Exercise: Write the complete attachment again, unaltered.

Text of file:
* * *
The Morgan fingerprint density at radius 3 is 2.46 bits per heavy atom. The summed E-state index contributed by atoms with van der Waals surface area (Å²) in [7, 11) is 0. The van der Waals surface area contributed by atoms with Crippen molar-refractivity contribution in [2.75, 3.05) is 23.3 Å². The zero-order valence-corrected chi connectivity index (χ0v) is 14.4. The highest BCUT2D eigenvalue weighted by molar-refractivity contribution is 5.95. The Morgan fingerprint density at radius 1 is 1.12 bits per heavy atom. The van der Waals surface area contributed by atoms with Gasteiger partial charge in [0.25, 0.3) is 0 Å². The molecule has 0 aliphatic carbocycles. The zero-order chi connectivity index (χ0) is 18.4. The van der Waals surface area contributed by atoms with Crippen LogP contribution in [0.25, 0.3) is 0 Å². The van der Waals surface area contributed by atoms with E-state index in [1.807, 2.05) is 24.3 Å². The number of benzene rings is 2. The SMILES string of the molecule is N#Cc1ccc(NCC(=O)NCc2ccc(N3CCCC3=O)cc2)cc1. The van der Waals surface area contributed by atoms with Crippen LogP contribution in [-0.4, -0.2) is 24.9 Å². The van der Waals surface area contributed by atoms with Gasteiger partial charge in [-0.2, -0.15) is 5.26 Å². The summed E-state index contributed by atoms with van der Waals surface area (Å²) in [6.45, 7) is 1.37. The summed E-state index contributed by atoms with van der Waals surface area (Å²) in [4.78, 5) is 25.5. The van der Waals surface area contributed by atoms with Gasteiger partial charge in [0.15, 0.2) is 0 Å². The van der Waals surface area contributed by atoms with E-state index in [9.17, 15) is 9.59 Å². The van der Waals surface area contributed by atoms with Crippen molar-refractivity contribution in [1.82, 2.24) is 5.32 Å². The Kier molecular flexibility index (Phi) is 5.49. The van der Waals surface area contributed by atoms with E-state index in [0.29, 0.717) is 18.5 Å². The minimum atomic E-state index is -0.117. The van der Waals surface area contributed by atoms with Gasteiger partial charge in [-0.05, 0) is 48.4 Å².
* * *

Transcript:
The Morgan fingerprint density at radius 3 is 2.46 bits per heavy atom. The summed E-state index contributed by atoms with van der Waals surface area (Å²) in [7, 11) is 0. The van der Waals surface area contributed by atoms with Crippen molar-refractivity contribution in [2.75, 3.05) is 23.3 Å². The zero-order valence-corrected chi connectivity index (χ0v) is 14.4. The highest BCUT2D eigenvalue weighted by molar-refractivity contribution is 5.95. The Morgan fingerprint density at radius 1 is 1.12 bits per heavy atom. The van der Waals surface area contributed by atoms with Gasteiger partial charge in [0.25, 0.3) is 0 Å². The molecule has 0 aliphatic carbocycles. The zero-order chi connectivity index (χ0) is 18.4. The van der Waals surface area contributed by atoms with Crippen LogP contribution in [0.25, 0.3) is 0 Å². The van der Waals surface area contributed by atoms with E-state index in [1.807, 2.05) is 24.3 Å². The number of benzene rings is 2. The SMILES string of the molecule is N#Cc1ccc(NCC(=O)NCc2ccc(N3CCCC3=O)cc2)cc1. The van der Waals surface area contributed by atoms with Crippen LogP contribution in [-0.4, -0.2) is 24.9 Å². The van der Waals surface area contributed by atoms with Gasteiger partial charge in [-0.2, -0.15) is 5.26 Å². The summed E-state index contributed by atoms with van der Waals surface area (Å²) in [6.45, 7) is 1.37. The summed E-state index contributed by atoms with van der Waals surface area (Å²) in [4.78, 5) is 25.5. The van der Waals surface area contributed by atoms with Gasteiger partial charge in [0.15, 0.2) is 0 Å². The van der Waals surface area contributed by atoms with E-state index in [9.17, 15) is 9.59 Å². The van der Waals surface area contributed by atoms with Crippen molar-refractivity contribution in [1.82, 2.24) is 5.32 Å². The Kier molecular flexibility index (Phi) is 5.49. The van der Waals surface area contributed by atoms with E-state index in [0.29, 0.717) is 18.5 Å². The minimum atomic E-state index is -0.117. The van der Waals surface area contributed by atoms with Gasteiger partial charge in [-0.05, 0) is 48.4 Å².